The second session is also on Youtube, you can see it bellow the first video bellow.
The LBJ School has released a video of one of Gabe's lectures. It looks like it was recorded during a different session, but some of the points are the same as the ones summarized below.
This morning we posted some choice quotes that Polygon revealed from Gabe Newell's talk to University of Texas students. As it turns out due to there being too many interested listeners to fit in a single lecture theatre Gabe gave two separate talks, one of which we have obtained a recording of from a member of the audience who didn't want to be named. You can click the icon bellow to listen to it from James' Tindeck page or click here to download it directly.
For those who don't have the time to listen to the hour-long talk here's a few select bits:
- Gabe spends much of the talk discussing Valve's flat management structure, why it works, how new employees react to it (as it turns out people from the film industry find it hardest to take in) and what you need to do to make it work. One possibly surprising comment Gabe makes is that "you have to be aggressive about firing people" when it's not working out.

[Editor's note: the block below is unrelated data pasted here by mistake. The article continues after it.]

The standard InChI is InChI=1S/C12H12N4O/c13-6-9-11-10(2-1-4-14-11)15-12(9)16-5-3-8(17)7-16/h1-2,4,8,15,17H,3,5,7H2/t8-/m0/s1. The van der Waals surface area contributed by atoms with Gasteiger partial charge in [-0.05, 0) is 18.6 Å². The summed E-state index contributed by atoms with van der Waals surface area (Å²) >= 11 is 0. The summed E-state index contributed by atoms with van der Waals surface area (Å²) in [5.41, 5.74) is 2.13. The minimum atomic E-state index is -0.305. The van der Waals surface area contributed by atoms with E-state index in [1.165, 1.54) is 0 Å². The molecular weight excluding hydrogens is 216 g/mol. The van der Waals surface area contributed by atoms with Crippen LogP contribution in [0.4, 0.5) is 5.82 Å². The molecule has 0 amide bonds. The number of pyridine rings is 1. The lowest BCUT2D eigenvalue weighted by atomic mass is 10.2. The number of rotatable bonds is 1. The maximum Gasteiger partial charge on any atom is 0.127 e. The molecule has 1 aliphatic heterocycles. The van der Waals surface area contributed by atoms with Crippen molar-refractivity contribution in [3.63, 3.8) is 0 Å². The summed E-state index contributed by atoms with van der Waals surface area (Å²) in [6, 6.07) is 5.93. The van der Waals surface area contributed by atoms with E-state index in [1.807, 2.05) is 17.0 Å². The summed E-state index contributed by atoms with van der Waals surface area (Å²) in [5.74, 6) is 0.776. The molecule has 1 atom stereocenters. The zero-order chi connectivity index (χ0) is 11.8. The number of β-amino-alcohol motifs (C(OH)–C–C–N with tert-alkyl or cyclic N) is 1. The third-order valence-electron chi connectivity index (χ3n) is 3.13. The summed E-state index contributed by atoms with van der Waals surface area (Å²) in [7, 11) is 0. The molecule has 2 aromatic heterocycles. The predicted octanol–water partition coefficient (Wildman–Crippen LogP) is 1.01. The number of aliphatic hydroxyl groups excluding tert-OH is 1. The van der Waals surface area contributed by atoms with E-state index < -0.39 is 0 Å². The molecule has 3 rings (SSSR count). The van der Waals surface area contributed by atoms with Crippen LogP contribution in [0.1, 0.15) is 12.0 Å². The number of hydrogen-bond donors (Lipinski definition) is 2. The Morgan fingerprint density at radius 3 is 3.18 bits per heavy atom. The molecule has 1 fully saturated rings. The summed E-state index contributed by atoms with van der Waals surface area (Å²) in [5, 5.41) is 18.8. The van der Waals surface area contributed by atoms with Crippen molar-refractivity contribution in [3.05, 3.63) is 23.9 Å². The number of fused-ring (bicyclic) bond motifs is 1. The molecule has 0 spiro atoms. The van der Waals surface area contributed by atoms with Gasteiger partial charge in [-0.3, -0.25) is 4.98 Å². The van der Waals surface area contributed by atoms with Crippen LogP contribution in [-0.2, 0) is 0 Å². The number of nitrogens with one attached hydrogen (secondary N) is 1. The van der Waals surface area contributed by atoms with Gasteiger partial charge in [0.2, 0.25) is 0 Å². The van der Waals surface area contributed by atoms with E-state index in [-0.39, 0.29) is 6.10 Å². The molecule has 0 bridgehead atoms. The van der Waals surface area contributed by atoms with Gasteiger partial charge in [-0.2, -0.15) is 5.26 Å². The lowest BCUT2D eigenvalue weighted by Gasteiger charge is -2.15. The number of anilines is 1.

- Moving on to talk about Steam Gabe talks about where he thinks Steam is headed. He says Valve are currently bottle-necking the digital distribution industry and wants to open up Steam more. "Rather than us sitting between creators and consumers we're going to get as far out of that connection as possible." It's clear with the Steam Greenlight, Market and Workshop that Valve care about user-generated content, but he wants to go further to a point where Steam is "a network API."
- As an example he says someone like Yahtzee could set up their own storefront using the Steam back-end with the games they want to get people to buy and would get a cut of the profits for every game sold through it.
- Coming up to the end of the talk Gabe says that he thinks "one of the biggest mistakes game developers make is to mistake a genuinely entertaining action by a player as hacking," citing the assassination of Lord British during the beta of Ultima Online as being poorly handled.
If that has piqued your interest then scroll back up and listen to the whole thing.